Photo Credit: Jodie Maoz

On this Shabbat, as we do every year on the Shabbat before Purim, we read of the commandment to obliterate Amalek and their memory. Our haftara might be seen as a cautionary tale, to temper our excitement in the run-up to our celebration of the miraculous victory over those who hate us and who always seek to destroy us in every generation. Shaul, the ancestor of Mordechai and Esther, is given the opportunity – indeed the commandment – to destroy Amalek once and for all, but he doesn’t rise to the occasion and the evil lives on even until the present day.

The haftara begins with a declaration that ties directly into the biblical text we just finished reading: “I have taken note of what Amalek did to Israel…” (Shmuel I 15:2). The language used here, translated as “taken note,” is the verb pakadeti, from lifkod. We have examined this word before, usually in the context of Hashem “remembering” us for salvation as when Moshe was sent to bring us out of Mitzrayim or in the context of the final redemption, may it come very soon. It’s a word we also use on Rosh Hashana and Yom Kippur to describe how Hashem examines the deeds of every individual and treats him or her accordingly. It is less common to see it used, as we find in our haftara, to describe a negative response.


Maharal, in Gevurot Hashem, discusses the meaning of this word at length in the context of the redemption from Egypt that is the topic of that book. As we stand here today, looking across the vista of Purim towards our celebration of Pesach, it is worthwhile to review this material with the Maharal. In doing so we will prepare ourselves for both the victory over evil that we celebrate on Purim and the triumph of the good that Pesach represents.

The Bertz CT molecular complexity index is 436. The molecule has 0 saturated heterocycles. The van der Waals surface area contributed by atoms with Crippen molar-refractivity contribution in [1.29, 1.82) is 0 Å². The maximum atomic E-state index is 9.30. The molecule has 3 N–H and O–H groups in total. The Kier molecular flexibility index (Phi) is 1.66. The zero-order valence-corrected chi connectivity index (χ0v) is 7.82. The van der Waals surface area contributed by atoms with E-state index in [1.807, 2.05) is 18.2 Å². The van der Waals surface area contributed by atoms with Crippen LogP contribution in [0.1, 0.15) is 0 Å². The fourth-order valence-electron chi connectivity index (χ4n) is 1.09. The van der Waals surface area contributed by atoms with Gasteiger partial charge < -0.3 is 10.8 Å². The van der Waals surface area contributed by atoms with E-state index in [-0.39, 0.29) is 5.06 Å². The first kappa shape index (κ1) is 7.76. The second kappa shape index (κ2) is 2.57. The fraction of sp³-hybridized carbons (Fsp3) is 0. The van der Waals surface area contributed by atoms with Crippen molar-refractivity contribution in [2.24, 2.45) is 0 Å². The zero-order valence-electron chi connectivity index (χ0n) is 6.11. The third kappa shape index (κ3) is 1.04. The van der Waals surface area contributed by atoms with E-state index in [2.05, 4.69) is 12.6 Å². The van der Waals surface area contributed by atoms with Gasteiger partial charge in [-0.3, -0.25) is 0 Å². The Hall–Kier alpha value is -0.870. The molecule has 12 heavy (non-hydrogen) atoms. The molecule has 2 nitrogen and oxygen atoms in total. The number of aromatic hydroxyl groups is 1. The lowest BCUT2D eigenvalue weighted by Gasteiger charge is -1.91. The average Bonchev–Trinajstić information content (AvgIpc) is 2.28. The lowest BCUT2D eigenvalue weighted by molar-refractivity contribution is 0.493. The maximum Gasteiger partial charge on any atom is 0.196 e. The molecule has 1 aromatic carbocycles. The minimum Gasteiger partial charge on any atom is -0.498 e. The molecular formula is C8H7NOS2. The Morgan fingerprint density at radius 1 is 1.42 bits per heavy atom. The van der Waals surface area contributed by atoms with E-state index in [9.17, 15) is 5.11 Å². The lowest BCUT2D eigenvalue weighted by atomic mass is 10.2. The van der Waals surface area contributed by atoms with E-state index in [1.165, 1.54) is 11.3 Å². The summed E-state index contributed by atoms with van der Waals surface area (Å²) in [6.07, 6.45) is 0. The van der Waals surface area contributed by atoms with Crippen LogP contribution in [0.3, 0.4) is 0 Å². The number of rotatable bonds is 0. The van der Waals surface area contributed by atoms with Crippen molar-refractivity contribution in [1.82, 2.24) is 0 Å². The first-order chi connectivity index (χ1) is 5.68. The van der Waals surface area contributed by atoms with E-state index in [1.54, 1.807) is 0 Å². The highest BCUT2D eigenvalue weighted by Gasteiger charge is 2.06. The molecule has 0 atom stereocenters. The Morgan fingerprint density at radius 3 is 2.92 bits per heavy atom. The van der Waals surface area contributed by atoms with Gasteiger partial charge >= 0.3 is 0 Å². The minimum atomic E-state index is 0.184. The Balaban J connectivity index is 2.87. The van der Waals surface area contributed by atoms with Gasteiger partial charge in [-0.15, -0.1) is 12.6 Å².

Maharal teaches that there are many different meanings to the word lifkod. Hashem oversees the heavenly hosts, ordering the stars and galaxies (Yeshayahu 24:21), He attends carefully to all the natural processes here on earth (Tehillim 65:10), He singles out for misfortune, as in our haftara, and He also designates for comfort and peace. What all of these expressions share in common is Hashem’s careful attention to the detail in every matter, concerning every individual and community of individuals. He governs the stars and planets, each blade of grass or hovering dragonfly, but he also sets the paths of galaxies and the origin of species; tides and weather patterns. Nothing escapes His attention or His control – which is exactly how we use the terminology in the High Holiday liturgy.

Regarding Amalek, Hashem has not forgotten their wickedness nor will He hesitate to visit upon them the destruction that they so richly deserve. The world may forget or nations might tell themselves that there is no divine justice in the world and Hashem cannot or will not punish Amalek for crimes of the distant past and of the present that they seem to commit with impunity. But Hashem, Lord of Hosts, makes it very clear: Whether or not Shaul will perform his designated task, He, Hashem will do His. Hashem has singled out Amalek for misfortune. He doesn’t neglect to punish His enemies, nor should we ever imagine He will forget to reward His servants who love him and remain faithful in the face of every kind of adversity. He has taken careful note of the crimes of Amalek and He has noted the suffering of Israel, and He will surely deliver us from our affliction as He promised our ancestors and us.

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Avraham Levitt is a poet and philosopher living in Philadelphia. He writes chiefly about Jewish art and mysticism. His most recent poem is called “Great Floods Cannot Extinguish the Love.” It can be read at He can be reached by email at [email protected].